Working in small sections at a time, dab the area with some brown paint. I use enamels since they don't dry as fast as acrylics.
Sprinkle with some dirt...
...and let this sit for a few minutes so it sticks in the paint.
Dump off the excess and this is what you are left with. It is a bit heavy at this point and obscures nearly all the detail.
The paint is still tacky at this point. I take a 1" wide stiff bristled brush on tap the dirt with the end of the brush. Keep the brush perpendicular to the surface. This will push some of the dirt more firmly into the paint and the excess will come off at the same time.
I add more to the sides of the hull, following the same steps. Take a fan brush and dip it in some fresh mineral spirits. The bristles will bunch together making a bunch of "fingers". Take this and gently pull some of the mud down to get streaks like wet mud has slid off.
This procedure is very easy. When I took the photos I did not think to snap any of the brushes I used but you'll get the idea. This works great on tracks too. A word about dirt. What can look better as dirt than real dirt. I tried this after I used the Rust All system. A replacement bottle of their clay that can be purchased seperately is expensive.
If you live in an area where you can get some nice mud... you know the kind I mean... the stuff that felt great squishing through your toes when you were a kid. This stuff holds together really well when a damp handful is squeezed. And remember, I am talking about dirt not soil. This does not need to be good and nutritious for plants. Before you can used it need to be cleaned.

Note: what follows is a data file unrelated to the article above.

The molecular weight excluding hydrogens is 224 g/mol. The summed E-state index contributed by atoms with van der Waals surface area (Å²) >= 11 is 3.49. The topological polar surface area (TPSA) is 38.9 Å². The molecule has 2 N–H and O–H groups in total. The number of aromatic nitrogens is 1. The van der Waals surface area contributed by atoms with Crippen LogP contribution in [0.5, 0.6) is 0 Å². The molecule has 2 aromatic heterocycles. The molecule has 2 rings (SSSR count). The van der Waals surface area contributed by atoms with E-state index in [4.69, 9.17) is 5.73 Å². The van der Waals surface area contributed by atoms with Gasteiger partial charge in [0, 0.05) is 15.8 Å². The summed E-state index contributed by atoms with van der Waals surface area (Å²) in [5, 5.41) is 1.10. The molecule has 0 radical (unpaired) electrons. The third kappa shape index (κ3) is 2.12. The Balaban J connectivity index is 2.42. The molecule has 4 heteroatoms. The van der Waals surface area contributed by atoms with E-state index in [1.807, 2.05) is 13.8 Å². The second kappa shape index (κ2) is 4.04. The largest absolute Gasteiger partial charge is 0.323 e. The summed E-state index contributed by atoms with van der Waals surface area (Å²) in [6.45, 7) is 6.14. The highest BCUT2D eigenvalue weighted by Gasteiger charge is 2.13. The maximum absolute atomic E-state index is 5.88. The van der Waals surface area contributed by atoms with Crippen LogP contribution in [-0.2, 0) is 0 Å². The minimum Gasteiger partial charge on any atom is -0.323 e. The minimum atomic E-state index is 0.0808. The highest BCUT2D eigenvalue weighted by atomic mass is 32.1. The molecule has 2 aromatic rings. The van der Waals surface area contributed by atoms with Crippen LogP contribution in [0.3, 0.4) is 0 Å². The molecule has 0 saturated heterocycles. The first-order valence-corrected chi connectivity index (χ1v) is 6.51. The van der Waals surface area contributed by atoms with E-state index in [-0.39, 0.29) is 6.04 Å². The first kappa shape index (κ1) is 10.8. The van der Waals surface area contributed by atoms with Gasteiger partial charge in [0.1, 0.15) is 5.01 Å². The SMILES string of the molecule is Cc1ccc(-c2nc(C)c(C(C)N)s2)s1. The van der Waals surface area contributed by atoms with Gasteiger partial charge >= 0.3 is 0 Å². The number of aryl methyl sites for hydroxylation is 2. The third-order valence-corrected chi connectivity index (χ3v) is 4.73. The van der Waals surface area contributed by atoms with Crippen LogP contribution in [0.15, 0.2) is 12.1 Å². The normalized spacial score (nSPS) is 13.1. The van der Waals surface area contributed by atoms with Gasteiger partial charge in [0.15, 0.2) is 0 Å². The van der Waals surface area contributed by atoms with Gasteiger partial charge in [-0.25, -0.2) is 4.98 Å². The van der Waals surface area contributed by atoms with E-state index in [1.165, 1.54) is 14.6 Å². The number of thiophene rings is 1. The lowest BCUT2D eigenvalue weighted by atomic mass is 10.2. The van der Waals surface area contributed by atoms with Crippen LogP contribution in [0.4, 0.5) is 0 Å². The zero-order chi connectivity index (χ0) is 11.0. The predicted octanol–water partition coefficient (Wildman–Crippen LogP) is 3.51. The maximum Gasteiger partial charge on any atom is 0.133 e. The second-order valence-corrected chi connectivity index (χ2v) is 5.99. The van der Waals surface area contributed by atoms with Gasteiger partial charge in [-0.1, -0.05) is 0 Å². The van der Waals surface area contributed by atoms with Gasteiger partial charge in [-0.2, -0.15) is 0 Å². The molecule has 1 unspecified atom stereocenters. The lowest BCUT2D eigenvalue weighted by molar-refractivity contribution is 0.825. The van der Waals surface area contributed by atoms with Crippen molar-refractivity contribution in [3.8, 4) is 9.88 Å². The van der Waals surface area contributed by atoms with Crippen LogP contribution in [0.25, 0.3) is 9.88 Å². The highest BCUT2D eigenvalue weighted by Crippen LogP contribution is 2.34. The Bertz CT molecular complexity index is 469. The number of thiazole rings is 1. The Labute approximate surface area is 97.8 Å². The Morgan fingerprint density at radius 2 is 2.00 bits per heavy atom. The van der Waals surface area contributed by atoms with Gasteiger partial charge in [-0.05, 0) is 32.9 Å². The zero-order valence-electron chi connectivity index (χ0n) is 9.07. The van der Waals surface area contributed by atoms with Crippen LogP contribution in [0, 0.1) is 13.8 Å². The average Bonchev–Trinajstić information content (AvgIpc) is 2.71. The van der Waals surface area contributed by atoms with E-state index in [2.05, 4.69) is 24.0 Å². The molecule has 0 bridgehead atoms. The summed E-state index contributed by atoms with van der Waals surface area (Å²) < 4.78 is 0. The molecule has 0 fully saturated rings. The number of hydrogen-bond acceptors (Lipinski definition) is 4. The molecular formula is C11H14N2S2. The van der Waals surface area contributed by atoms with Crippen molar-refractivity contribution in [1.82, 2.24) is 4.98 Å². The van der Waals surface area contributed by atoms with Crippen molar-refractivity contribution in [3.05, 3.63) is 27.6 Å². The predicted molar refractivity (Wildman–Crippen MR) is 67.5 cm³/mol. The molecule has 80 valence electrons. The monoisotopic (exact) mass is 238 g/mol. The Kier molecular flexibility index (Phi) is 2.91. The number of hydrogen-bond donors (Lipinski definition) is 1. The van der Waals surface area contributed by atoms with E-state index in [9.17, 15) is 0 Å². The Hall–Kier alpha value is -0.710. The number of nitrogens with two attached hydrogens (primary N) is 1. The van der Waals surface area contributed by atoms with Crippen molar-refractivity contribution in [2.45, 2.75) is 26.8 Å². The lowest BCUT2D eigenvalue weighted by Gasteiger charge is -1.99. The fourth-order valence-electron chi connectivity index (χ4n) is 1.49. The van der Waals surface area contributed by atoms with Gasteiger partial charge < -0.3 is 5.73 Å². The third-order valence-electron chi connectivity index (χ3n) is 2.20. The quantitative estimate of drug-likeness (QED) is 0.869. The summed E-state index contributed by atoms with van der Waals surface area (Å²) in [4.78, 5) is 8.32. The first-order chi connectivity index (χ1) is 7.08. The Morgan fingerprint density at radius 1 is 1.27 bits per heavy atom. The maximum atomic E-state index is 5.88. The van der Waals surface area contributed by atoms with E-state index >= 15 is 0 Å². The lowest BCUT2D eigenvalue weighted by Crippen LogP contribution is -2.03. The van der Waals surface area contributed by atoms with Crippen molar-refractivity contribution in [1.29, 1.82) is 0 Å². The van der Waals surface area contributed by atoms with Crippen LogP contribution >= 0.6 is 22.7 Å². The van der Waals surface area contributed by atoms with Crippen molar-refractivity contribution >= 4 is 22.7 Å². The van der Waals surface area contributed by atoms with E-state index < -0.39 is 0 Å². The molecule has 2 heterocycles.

Spread some out on a cookie sheet and bake in a 500 degree oven for about 30-40 minutes. That will kill any critters in there. I sifted mine with a fairly fine strainer and you can see the texture I got in the 2nd and 3rd pic below. If you need it really fine, get a piece of very fine PE screen at the LHS and make a little sifter out of some balsa wood with the screen glue to the bottom.
Now the important safety chat. WARNING! This stuff can produce clouds of dust that will settle on everything...and in your lungs. A respirator is a must. And you need to work kind of gently to keep the dust down.